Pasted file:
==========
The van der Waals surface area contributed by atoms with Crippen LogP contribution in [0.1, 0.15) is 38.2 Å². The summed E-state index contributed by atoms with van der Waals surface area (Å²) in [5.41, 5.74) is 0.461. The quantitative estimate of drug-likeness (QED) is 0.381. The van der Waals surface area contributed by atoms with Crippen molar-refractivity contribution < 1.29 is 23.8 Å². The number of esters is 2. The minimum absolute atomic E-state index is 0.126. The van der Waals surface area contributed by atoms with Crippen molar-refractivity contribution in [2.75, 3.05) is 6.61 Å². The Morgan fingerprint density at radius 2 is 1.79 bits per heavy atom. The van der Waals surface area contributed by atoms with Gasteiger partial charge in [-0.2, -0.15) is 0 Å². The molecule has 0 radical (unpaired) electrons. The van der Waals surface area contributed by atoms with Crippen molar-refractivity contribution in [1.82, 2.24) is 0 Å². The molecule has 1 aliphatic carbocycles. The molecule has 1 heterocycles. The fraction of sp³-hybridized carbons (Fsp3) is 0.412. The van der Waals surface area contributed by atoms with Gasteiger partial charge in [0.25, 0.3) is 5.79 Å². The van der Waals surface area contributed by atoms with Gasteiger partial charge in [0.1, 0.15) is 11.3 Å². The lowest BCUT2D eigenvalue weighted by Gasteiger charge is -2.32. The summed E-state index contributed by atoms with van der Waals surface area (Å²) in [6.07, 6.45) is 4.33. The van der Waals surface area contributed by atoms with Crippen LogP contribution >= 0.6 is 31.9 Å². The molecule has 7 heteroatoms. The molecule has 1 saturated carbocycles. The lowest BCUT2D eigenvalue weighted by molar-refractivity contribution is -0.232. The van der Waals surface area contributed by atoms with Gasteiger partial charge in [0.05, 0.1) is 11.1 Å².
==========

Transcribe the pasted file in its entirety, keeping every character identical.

The van der Waals surface area contributed by atoms with Crippen LogP contribution in [0.1, 0.15) is 38.2 Å². The summed E-state index contributed by atoms with van der Waals surface area (Å²) in [5.41, 5.74) is 0.461. The quantitative estimate of drug-likeness (QED) is 0.381. The van der Waals surface area contributed by atoms with Crippen molar-refractivity contribution < 1.29 is 23.8 Å². The number of esters is 2. The minimum absolute atomic E-state index is 0.126. The van der Waals surface area contributed by atoms with Crippen molar-refractivity contribution in [2.75, 3.05) is 6.61 Å². The Morgan fingerprint density at radius 2 is 1.79 bits per heavy atom. The van der Waals surface area contributed by atoms with Gasteiger partial charge in [-0.2, -0.15) is 0 Å². The molecule has 0 radical (unpaired) electrons. The van der Waals surface area contributed by atoms with Crippen molar-refractivity contribution in [1.82, 2.24) is 0 Å². The molecule has 1 aliphatic carbocycles. The molecule has 1 heterocycles. The fraction of sp³-hybridized carbons (Fsp3) is 0.412. The van der Waals surface area contributed by atoms with Gasteiger partial charge in [0.25, 0.3) is 5.79 Å². The van der Waals surface area contributed by atoms with Gasteiger partial charge in [0.1, 0.15) is 11.3 Å². The lowest BCUT2D eigenvalue weighted by Gasteiger charge is -2.32. The summed E-state index contributed by atoms with van der Waals surface area (Å²) in [6.07, 6.45) is 4.33. The van der Waals surface area contributed by atoms with Crippen LogP contribution >= 0.6 is 31.9 Å². The molecule has 7 heteroatoms. The molecule has 1 saturated carbocycles. The lowest BCUT2D eigenvalue weighted by molar-refractivity contribution is -0.232. The van der Waals surface area contributed by atoms with Gasteiger partial charge in [0.05, 0.1) is 11.1 Å².